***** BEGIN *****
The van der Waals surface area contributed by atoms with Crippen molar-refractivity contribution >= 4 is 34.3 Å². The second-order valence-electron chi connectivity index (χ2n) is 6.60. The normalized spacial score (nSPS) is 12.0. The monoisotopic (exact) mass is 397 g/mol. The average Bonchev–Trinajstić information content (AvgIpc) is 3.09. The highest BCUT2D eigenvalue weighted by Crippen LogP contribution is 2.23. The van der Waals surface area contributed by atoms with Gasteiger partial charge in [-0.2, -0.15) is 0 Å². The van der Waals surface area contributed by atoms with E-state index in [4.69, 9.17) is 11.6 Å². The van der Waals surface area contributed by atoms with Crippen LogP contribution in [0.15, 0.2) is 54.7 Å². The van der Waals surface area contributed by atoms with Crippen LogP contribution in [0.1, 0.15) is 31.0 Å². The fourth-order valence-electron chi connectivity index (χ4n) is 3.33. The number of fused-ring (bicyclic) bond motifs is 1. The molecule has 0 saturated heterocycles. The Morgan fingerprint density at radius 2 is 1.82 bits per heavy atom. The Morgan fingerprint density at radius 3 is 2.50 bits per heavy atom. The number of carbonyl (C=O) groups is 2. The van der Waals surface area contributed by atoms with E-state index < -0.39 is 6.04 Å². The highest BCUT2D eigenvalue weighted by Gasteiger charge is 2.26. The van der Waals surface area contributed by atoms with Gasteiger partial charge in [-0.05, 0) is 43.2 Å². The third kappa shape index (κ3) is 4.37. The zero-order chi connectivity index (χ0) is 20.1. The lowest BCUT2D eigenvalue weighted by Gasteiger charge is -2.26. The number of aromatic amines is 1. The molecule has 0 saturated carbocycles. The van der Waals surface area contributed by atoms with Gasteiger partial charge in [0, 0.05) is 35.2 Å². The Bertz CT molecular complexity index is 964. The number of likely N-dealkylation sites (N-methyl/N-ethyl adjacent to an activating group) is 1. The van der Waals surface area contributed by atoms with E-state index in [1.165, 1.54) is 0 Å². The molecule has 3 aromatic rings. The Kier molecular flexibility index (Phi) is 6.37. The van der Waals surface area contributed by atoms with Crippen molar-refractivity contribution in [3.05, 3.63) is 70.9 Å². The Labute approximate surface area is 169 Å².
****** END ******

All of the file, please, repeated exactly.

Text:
The van der Waals surface area contributed by atoms with Crippen molar-refractivity contribution >= 4 is 34.3 Å². The second-order valence-electron chi connectivity index (χ2n) is 6.60. The normalized spacial score (nSPS) is 12.0. The monoisotopic (exact) mass is 397 g/mol. The average Bonchev–Trinajstić information content (AvgIpc) is 3.09. The highest BCUT2D eigenvalue weighted by Crippen LogP contribution is 2.23. The van der Waals surface area contributed by atoms with Gasteiger partial charge in [-0.2, -0.15) is 0 Å². The van der Waals surface area contributed by atoms with E-state index in [4.69, 9.17) is 11.6 Å². The van der Waals surface area contributed by atoms with Crippen LogP contribution in [0.15, 0.2) is 54.7 Å². The van der Waals surface area contributed by atoms with Crippen LogP contribution in [0.1, 0.15) is 31.0 Å². The fourth-order valence-electron chi connectivity index (χ4n) is 3.33. The number of fused-ring (bicyclic) bond motifs is 1. The molecule has 0 saturated heterocycles. The Morgan fingerprint density at radius 2 is 1.82 bits per heavy atom. The Morgan fingerprint density at radius 3 is 2.50 bits per heavy atom. The number of carbonyl (C=O) groups is 2. The van der Waals surface area contributed by atoms with E-state index < -0.39 is 6.04 Å². The highest BCUT2D eigenvalue weighted by Gasteiger charge is 2.26. The van der Waals surface area contributed by atoms with Gasteiger partial charge in [-0.05, 0) is 43.2 Å². The third kappa shape index (κ3) is 4.37. The zero-order chi connectivity index (χ0) is 20.1. The lowest BCUT2D eigenvalue weighted by Gasteiger charge is -2.26. The number of aromatic amines is 1. The molecule has 0 saturated carbocycles. The van der Waals surface area contributed by atoms with Gasteiger partial charge in [0, 0.05) is 35.2 Å². The Bertz CT molecular complexity index is 964. The number of likely N-dealkylation sites (N-methyl/N-ethyl adjacent to an activating group) is 1. The van der Waals surface area contributed by atoms with E-state index in [1.165, 1.54) is 0 Å². The molecule has 3 aromatic rings. The Kier molecular flexibility index (Phi) is 6.37. The van der Waals surface area contributed by atoms with Crippen molar-refractivity contribution in [3.05, 3.63) is 70.9 Å². The Labute approximate surface area is 169 Å².